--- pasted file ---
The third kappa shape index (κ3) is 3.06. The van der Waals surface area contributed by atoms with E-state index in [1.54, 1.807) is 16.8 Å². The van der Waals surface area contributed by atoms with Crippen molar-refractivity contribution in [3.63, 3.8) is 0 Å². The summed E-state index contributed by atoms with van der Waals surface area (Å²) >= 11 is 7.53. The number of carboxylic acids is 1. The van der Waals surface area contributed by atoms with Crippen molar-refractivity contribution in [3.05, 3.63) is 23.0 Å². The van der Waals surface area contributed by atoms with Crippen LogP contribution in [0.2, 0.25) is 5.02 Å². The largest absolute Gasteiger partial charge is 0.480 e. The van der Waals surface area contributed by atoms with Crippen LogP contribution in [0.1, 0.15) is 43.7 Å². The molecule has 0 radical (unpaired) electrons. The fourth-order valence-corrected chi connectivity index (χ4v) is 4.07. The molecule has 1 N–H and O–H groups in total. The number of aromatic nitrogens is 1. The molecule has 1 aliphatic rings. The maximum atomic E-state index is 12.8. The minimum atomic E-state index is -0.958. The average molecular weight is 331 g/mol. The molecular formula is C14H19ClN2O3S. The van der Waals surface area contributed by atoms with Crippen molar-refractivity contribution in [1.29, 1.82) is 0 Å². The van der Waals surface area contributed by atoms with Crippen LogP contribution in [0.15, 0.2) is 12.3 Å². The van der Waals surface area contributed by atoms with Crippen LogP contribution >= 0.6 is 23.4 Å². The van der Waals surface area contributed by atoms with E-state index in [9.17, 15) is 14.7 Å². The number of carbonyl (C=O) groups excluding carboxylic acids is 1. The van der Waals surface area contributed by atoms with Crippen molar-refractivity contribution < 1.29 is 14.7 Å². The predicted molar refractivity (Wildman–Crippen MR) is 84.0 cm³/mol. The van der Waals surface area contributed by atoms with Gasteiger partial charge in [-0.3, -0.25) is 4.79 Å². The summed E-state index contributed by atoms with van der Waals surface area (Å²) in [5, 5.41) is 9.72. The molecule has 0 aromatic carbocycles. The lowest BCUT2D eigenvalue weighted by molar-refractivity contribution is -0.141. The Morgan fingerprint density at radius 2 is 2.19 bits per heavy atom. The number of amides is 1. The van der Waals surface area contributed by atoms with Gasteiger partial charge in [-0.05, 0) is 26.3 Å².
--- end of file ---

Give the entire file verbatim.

The third kappa shape index (κ3) is 3.06. The van der Waals surface area contributed by atoms with E-state index in [1.54, 1.807) is 16.8 Å². The van der Waals surface area contributed by atoms with Crippen molar-refractivity contribution in [3.63, 3.8) is 0 Å². The summed E-state index contributed by atoms with van der Waals surface area (Å²) >= 11 is 7.53. The number of carboxylic acids is 1. The van der Waals surface area contributed by atoms with Crippen molar-refractivity contribution in [3.05, 3.63) is 23.0 Å². The van der Waals surface area contributed by atoms with Crippen LogP contribution in [0.2, 0.25) is 5.02 Å². The largest absolute Gasteiger partial charge is 0.480 e. The van der Waals surface area contributed by atoms with Crippen LogP contribution in [0.1, 0.15) is 43.7 Å². The molecule has 0 radical (unpaired) electrons. The fourth-order valence-corrected chi connectivity index (χ4v) is 4.07. The molecule has 1 N–H and O–H groups in total. The number of aromatic nitrogens is 1. The molecule has 1 aliphatic rings. The maximum atomic E-state index is 12.8. The minimum atomic E-state index is -0.958. The average molecular weight is 331 g/mol. The molecular formula is C14H19ClN2O3S. The van der Waals surface area contributed by atoms with Crippen molar-refractivity contribution in [1.29, 1.82) is 0 Å². The van der Waals surface area contributed by atoms with Crippen LogP contribution in [0.15, 0.2) is 12.3 Å². The van der Waals surface area contributed by atoms with Crippen LogP contribution >= 0.6 is 23.4 Å². The van der Waals surface area contributed by atoms with E-state index in [9.17, 15) is 14.7 Å². The number of carbonyl (C=O) groups excluding carboxylic acids is 1. The van der Waals surface area contributed by atoms with Crippen molar-refractivity contribution < 1.29 is 14.7 Å². The predicted molar refractivity (Wildman–Crippen MR) is 84.0 cm³/mol. The van der Waals surface area contributed by atoms with Gasteiger partial charge in [-0.3, -0.25) is 4.79 Å². The summed E-state index contributed by atoms with van der Waals surface area (Å²) in [5, 5.41) is 9.72. The molecule has 0 aromatic carbocycles. The lowest BCUT2D eigenvalue weighted by molar-refractivity contribution is -0.141. The Morgan fingerprint density at radius 2 is 2.19 bits per heavy atom. The number of amides is 1. The van der Waals surface area contributed by atoms with Gasteiger partial charge in [-0.05, 0) is 26.3 Å².